Following a military coup in Myanmar (Burma) on February 1, 2021, President Joe Biden initially signed an Executive Order on February 12 that includes sanctions on gemstone companies with direct links to military leaders involved in the coup. Additional sanctions were added in March and April 2021 (see latest update). The move bans the companies from conducting business in the U.S. or working with U.S. companies. The sanctions also include military leaders who participated in the coup.

This comes just five years since former President Barack Obama signed an executive order officially lifting the remaining trade and economic sanctions on the country, including those on Burmese rubies. At the time, Myanmar had implemented much-needed democratic reforms, including the country’s first free elections in 25 years in November 2015, resulting in the U.S. removing the sanctions.

As far back as October 2007, Jewelers of America took a stand on the human rights issues in Myanmar, asking members to inform their suppliers that they would no longer buy gems mined in Myanmar in accordance with the association’s Code of Professional Practices. JA also sent letters to legislators asking for the introduction of legislation to specifically ban Burmese-mined gems. Congress responded in 2008 with The Tom Lantos Block Burmese JADE Act, prohibiting the importation of Burmese jadeite and rubies and jewelry containing those gemstones.

Jewelers of America will continue to monitor the situation in Myanmar and work with policymakers to support the development of best practices. We’ll continue to provide Jewelers of America guidance to members as needed and strongly advise our members to support international human rights within their sphere of influence in line with JA’s Code of Professional Practices.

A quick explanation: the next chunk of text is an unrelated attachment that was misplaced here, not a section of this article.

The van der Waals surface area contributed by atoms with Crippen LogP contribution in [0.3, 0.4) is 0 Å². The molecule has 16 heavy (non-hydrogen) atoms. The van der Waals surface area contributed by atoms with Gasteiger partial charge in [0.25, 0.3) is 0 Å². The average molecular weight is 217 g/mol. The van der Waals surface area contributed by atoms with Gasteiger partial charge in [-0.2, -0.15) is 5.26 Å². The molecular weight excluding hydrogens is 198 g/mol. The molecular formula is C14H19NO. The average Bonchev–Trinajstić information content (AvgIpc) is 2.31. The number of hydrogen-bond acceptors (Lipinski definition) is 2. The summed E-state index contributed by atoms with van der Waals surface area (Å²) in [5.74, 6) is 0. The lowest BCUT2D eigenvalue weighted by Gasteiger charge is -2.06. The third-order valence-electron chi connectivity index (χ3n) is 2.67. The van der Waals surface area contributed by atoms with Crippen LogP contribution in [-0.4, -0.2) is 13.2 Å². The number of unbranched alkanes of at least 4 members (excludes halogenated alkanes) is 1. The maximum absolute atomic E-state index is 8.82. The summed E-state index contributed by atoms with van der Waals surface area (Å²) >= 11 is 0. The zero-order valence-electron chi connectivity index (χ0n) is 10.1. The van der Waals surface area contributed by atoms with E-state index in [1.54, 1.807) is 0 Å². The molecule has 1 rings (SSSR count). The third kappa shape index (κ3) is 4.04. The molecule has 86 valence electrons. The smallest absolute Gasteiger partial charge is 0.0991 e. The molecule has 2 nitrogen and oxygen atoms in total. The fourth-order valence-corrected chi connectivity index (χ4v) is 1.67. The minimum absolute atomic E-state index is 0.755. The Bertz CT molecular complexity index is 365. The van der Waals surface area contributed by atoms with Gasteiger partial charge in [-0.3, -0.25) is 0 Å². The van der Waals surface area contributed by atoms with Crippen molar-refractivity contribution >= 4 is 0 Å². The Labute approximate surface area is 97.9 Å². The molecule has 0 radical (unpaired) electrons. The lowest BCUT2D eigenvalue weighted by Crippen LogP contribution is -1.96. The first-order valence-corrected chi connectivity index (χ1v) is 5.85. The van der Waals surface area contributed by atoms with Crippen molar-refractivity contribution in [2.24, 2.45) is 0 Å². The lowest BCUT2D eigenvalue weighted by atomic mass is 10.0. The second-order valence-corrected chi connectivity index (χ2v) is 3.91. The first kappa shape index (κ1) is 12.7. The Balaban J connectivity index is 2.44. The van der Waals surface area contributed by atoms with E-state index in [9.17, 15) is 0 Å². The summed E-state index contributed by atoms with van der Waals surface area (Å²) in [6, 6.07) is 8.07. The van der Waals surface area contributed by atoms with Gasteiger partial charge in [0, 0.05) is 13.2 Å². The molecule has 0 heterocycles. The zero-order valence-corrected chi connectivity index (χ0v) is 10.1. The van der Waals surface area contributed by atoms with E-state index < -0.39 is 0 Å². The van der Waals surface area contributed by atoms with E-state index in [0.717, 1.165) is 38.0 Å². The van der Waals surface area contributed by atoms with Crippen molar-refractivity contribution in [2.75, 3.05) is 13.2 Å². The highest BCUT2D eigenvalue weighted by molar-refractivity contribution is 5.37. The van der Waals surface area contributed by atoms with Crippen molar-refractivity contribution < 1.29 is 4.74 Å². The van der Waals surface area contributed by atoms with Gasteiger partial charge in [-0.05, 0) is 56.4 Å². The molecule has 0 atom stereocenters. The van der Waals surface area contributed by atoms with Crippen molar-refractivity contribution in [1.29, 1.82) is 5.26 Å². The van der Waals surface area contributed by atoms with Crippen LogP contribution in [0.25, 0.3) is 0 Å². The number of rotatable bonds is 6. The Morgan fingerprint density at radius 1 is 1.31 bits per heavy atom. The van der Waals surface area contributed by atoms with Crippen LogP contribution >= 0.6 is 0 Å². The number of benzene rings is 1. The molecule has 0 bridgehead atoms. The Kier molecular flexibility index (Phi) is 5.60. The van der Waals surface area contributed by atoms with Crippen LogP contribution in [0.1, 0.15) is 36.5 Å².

Children’s Jewelry

Retailers should inform their suppliers of children’s plated metal jewelry and other children’s items (such as rattles) that they must provide proof of the lead-content testing and certification required of manufacturers and direct importers of children’s jewelry. For more information read the Consumer Product Safety Commission’s Guidance on the CPSIA for Small Businesses, Resellers, Crafters and Charities.


The Dodd-Frank Wall Street Reform and Consumer Protection Act includes provisions that target conflict minerals, including gold from the Democratic Republic of the Congo and surrounding countries. As a result, jewelry companies that are publicly traded will be required to disclose their use of conflict minerals, including gold. Jewelers of America believes that those companies that are not required to comply with the law will still feel its affects throughout the gold and jewelry supply chain. 

Money Laundering

Under the US Patriot Act, a division of the Department of the Treasury requires dealers in precious metals, stones or jewels to establish an Anti-Money Laundering compliance program. Dealers are defined as any person or company who annually purchases and sells more than $50,000 in precious metals, precious stones, jewels, or finished goods deriving more than 50% of their value from precious metals, stones or jewels. Review the JA Guidanceto see if your business requires an Anti-Money Laundering plan.